Toronto comes to Ohtani

David Pollard, executive director of Shohei Ohtani Fan Club Canada, represents his nation, the Nippon Ham Fighters, and Los Angeles Angels last spring in Phoenix, Arizona. Pollard presented Ohtani with the team Canada mittens, but he hasn’t been spotted wearing them.

If Shohei Ohtani won’t come to Toronto, then Toronto must come to Ohtani, and it did, or rather a small bit of it did.

When Ohtani was named the American League rookie of the year this past autumn, it was cause for celebration, not only in Southern California and Japan, but in Toronto as well.

A year ago, a group of dedicated Blue Jays fans opened their hearts to the 24-year-old slugging pitcher in the hope they might encourage him to take his act to Toronto. And though that effort failed, the group cheered on Ohtani when they could in person and from afar with their website shoheiohtani.ca.

The story begins with Blue Jays fan John Yeh’s disappointment when the Blue Jays failed to land another Japanese pitcher in 2012, and when he caught word of Ohtani, he and his colleagues hatched a plan.

“My buddies and I were watching the 2017 World Baseball Classic, and the North American announcers were talking about this kid who threw triple-digits (in miles per hour) and hit, so I started following him,” Yeh said this summer by telephone.

“Even though he wasn’t playing in the WBC, they were still talking about him (Ohtani). They were showing highlights, the one that showed him hitting the ball into the ceiling at Tokyo Dome.”

Yeh sold his friends on the idea of a fan club, and mapped out a plan to show Ohtani Toronto if he needed persuasion.

“The Jays really went hard to get him,” David Pollard, another executive director, said. “We all thought, ‘This is perfect.’ He’s played in Sapporo for five years and like Sapporo, Toronto has four seasons. The Jays have a huge fan base. We have a large Japanese community. We thought it would be perfect for him.”

Ohtani’s decision to play in Anaheim, California, for the Angels came as a shock to his Canadian supporters.

 “Dave and I started talking, and Dave was supposed to show Shohei around,” Yeh said. “He (Ohtani) never showed up, because he stayed in L.A. (to meet teams). We had put together an itinerary. We were going to take him to Unionville. It’s a quiet, quaint little town up north.”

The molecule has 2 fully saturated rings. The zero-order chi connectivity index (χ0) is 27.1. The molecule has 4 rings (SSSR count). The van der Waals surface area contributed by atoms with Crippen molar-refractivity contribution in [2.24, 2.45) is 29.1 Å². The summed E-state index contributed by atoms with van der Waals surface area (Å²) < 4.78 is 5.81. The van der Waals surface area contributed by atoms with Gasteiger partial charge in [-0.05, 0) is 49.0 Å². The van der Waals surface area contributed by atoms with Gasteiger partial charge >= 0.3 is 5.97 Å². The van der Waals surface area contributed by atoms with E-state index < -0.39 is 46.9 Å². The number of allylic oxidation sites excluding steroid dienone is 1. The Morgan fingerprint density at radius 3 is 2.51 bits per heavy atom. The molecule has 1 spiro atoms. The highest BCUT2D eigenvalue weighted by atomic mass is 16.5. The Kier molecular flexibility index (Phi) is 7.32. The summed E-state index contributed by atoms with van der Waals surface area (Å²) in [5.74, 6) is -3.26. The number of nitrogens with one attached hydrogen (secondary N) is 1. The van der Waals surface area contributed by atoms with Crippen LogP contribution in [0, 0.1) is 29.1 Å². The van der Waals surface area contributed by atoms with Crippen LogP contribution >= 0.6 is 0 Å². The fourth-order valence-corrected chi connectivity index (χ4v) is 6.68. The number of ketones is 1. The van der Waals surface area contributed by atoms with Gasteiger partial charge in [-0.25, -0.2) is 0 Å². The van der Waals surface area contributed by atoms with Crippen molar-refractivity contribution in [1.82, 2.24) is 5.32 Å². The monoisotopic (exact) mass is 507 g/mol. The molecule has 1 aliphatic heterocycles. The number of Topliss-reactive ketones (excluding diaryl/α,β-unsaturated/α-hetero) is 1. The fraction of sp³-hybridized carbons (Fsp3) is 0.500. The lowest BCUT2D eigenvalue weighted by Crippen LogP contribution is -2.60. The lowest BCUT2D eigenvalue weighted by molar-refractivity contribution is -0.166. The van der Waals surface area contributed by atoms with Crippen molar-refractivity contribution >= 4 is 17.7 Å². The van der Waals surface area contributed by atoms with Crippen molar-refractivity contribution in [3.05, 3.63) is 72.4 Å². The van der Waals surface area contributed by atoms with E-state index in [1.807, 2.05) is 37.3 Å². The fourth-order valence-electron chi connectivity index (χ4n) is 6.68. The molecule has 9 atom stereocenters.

The fact that he didn’t become a Blue Jay, proved only a slight bump in the road for his Canadian fans. Pollard traveled to Arizona to see Ohtani in spring training and to present him with a pair of mittens like those worn by Canada’s team at February’s Pyeongchang Winter Olympics.

“We were excited years ago about getting Yu Darvish, because the Jays have always needed pitching. And my buddies and I wanted to take it more seriously. We wanted to host him. We thought if we started something, the chances of signing him would be a little more bright,” Yeh said.

When the Angels traveled to Toronto, his local fan club turned out.

“The Jays fans were so appreciative. Shohei didn’t have to do anything. The Jays fans applauded him so thoroughly, just showed their appreciation for this guy,” said Pollard, who had been hoping to see Ohtani with the mittens he’d brought to Arizona.

“I got word later that when he came to Toronto, he was going to hold up those mittens. We followed him when he left the field because he had to go through one exit. I said, ‘The gloves. The gloves.’ But Ippei (interpreter Ippei Mizuhara) pushed him away so fast. He said, ‘I’ll wear them.’ But he never did.”

“I expected him to hold a press conference and hold them up. He’d say, ‘These are from Dave.’ But it didn’t happen.”

“We would have loved to have had him.”

Jim Allen

sports editor for a wire service in Tokyo

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